Fashion brands are turning to workout classes and other wellness-related perks to build their audience.

Next week, men’s activewear brand Rhone will begin offering up a series of workout classes to customers in the New York City area at the W Hotels in Times Square and Hoboken. While this particular series is hosted by W Hotels in collaboration with Rhone, it follows something that Rhone has done on its own for several years, providing and sponsoring complementary workout classes to introduce consumers to its clothes in the context they’re intended to be worn in. These classes are promoted through the brand’s social media channels and through any partners they might have. In this case, W Hotels is promoting the events to its guests in the hotel and through a video campaign on social media.  

“The overarching goal of these classes is to create organic relationships with our customers and community,” said Adam Bridegan, CMO of Rhone. “We actually launched a community marketing department at Rhone in early 2018 to further expand our efforts and create a platform for customers, community influencers and like-minded individuals to wear test product and network with one another.”

Rhone measures the success of these events and offerings through a variety of indicators, like social engagement, emails acquired, changes in brand perception and loyalty, and the potential brand partnership opportunities that may arise.

Bridegan said that these sorts of experiential offers are valuable in building new audiences and making the ones Rhone has already acquired more loyal. Going forward, the brand is planning on hiring more community marketing roles in other cities besides New York and Los Angeles to build up its audience outside of those hubs.

Using workout classes to promote apparel is something that SoulCycle has done as well. When the brand launched its first designed-in-house apparel collection earlier this year, its classes served as a valuable marketing tool. Instructors wore the new collection while teaching classes, which Caroline Gogolak, vp of retail at SoulCycle, said was a major factor in the company’s apparel offerings’ early growth.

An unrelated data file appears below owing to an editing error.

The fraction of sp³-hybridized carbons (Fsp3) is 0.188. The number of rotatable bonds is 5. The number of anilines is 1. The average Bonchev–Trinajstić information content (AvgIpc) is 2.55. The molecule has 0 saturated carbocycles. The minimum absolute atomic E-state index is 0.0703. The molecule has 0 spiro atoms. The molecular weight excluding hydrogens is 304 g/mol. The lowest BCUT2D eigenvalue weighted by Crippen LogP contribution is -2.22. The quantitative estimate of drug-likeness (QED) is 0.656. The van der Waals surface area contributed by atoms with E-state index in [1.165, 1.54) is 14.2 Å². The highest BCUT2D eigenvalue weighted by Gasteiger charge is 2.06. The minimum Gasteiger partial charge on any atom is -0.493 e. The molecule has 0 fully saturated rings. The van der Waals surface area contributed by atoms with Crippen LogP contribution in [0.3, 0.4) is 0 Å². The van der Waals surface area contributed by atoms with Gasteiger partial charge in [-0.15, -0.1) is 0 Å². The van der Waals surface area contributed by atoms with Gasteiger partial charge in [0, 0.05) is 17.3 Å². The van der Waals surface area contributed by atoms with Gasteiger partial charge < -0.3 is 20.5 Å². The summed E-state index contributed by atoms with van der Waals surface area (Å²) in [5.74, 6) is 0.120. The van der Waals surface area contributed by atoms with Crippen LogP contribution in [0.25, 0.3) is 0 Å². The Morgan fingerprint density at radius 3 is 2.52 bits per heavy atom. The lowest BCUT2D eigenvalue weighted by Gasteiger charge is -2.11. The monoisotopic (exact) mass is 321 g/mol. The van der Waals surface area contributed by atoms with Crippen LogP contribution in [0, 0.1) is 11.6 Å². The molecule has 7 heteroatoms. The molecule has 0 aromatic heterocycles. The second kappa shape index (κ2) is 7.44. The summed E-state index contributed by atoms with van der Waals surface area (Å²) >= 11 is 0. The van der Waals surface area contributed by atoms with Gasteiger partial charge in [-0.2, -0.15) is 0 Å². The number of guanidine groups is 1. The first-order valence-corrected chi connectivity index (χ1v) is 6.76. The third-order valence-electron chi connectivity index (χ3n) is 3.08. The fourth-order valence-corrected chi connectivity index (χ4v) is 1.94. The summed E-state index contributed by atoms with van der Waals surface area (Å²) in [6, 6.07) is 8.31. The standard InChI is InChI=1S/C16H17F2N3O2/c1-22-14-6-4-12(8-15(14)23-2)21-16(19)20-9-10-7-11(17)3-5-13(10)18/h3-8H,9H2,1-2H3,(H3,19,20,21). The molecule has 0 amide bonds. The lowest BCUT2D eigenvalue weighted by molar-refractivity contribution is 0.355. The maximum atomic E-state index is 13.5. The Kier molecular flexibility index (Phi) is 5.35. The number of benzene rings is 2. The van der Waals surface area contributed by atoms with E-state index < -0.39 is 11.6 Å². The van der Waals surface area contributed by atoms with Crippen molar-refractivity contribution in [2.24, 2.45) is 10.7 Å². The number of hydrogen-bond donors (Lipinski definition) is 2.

“Just having the instructors wear the pieces from the collection during a class speaks more strongly than words, in terms of marketing,” Gogolak said in an earlier interview with Glossy. “We’ve had a lot of riders come up and ask where their instructors’ leggings came from, for example.”

For other brands, offering wellness-related perks is also a way to differentiate oneself from the competition, particularly in an area that is mostly dominated by larger retailers, like maternity. Hatch, a DTC maternity brand has made an effort to provide things like birthing classes for expectant mothers, while Rebecca Taylor began last year offering its customers free babysitting, workout classes, manicures and hairstyling while they shopped, with a similar goal of giving them something beyond an impersonal transaction.

“Most of our big box competitors don’t have any community aspect at all,” said Hatch founder Ariane Goldman. “Every shop of ours has a craving store and classes, things like that. We are doing programming twice a week. There’s lot of in-store stuff to do outside of transactions. We want to grow organically and one way to do that is through building the community.”

These efforts are a good way to drive up foot traffic for stores as well, according to Goldman. A report from Blis in August found that permanent retail locations opened by DTC brands in the past year have seen less foot traffic than expected but that community events can be a good way to fix that problem.

“At Rhone, we believe that an effective community marketing strategy allows us to remove the barriers between us and the customers because it promotes consumer conversation, and it allows us to focus on the needs of our customers, as well as those within our community,” Bridegan said.